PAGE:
U.S. Senator Joni Ernst (R-IA) released the following statement in regard to S.J.Res. 54, or “the Sanders-Lee Yemen Resolution”:
“I voted against the Yemen resolution that the Senate voted on this week for a few reasons. First, it uses the War Powers Resolution to justify withdrawing support to the Saudi-led coalition fighting in Yemen. However, because U.S. forces are not directly engaged in hostilities in Yemen, the premise of the resolution is flawed. Second, members of the coalition in Yemen are strategic allies to the U.S. and greatly assist our counterterrorism and stability operations in the region.
“Because of recent serious events, some of my colleagues pushed to make the Yemen resolution a referendum on Saudi Arabia’s involvement in the killing of Mr. Khashoggi, but that is a separate issue that must be given its own debate once the facts come to light. Conflating these two issues at this critical time could weaken the ability of coalition members to negotiate toward a peace process on the eve of critical talks, and may prolong the dire situation in Yemen further.”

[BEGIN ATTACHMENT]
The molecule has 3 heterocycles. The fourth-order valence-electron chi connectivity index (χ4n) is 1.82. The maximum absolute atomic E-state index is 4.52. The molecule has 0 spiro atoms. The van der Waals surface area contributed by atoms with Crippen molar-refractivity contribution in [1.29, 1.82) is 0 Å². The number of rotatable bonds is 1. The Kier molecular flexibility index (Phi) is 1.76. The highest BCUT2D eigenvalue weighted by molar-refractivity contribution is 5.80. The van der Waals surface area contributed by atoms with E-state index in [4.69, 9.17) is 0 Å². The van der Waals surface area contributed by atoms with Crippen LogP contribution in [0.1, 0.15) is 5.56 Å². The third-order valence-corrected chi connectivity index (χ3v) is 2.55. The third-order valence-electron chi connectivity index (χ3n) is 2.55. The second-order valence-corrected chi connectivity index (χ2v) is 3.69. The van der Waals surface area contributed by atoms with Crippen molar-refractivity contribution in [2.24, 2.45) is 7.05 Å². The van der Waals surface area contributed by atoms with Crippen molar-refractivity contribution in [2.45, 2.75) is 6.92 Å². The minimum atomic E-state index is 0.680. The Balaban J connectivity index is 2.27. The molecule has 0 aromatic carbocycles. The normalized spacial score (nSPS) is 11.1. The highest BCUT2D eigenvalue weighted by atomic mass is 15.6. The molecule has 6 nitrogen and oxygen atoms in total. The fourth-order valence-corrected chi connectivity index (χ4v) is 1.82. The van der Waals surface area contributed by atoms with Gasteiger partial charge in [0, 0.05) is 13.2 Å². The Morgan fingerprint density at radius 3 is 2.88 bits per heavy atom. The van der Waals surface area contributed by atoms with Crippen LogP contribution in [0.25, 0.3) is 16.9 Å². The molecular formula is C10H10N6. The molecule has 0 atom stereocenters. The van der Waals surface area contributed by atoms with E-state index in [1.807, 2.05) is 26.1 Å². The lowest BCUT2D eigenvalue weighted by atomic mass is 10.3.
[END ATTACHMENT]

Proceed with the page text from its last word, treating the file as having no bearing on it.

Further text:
Senator Ernst believes that the United States should act on the murder of Mr. Khashoggi, and will support congressional efforts to hold Saudi Arabia accountable for the killing of the journalist.
Developments in the conflict led Senator Ernst to engage Secretaries Mattis and Pompeo earlier this fall to request that the United States cease its refueling support for the Saudi-led coalition in Yemen. Saudi Arabia and the United States recently announced that support would no longer be provided by the United States, with Saudi Arabia now taking full responsibility for refueling missions connected to the civil war in Yemen.
The United States’ existing support for Saudi Arabia is focused primarily on intelligence sharing. Removing all support for the Saudi-led coalition harms critical national security interests in the region, including: counterterrorism operations against AQAP and ISIS; containing Iran’s influence on its neighbors; and, protecting commercial trade. Moreover, completely disengaging removes our ability to help bring a political solution to the war in Yemen, which is causing mass starvation, political instability and radicalization.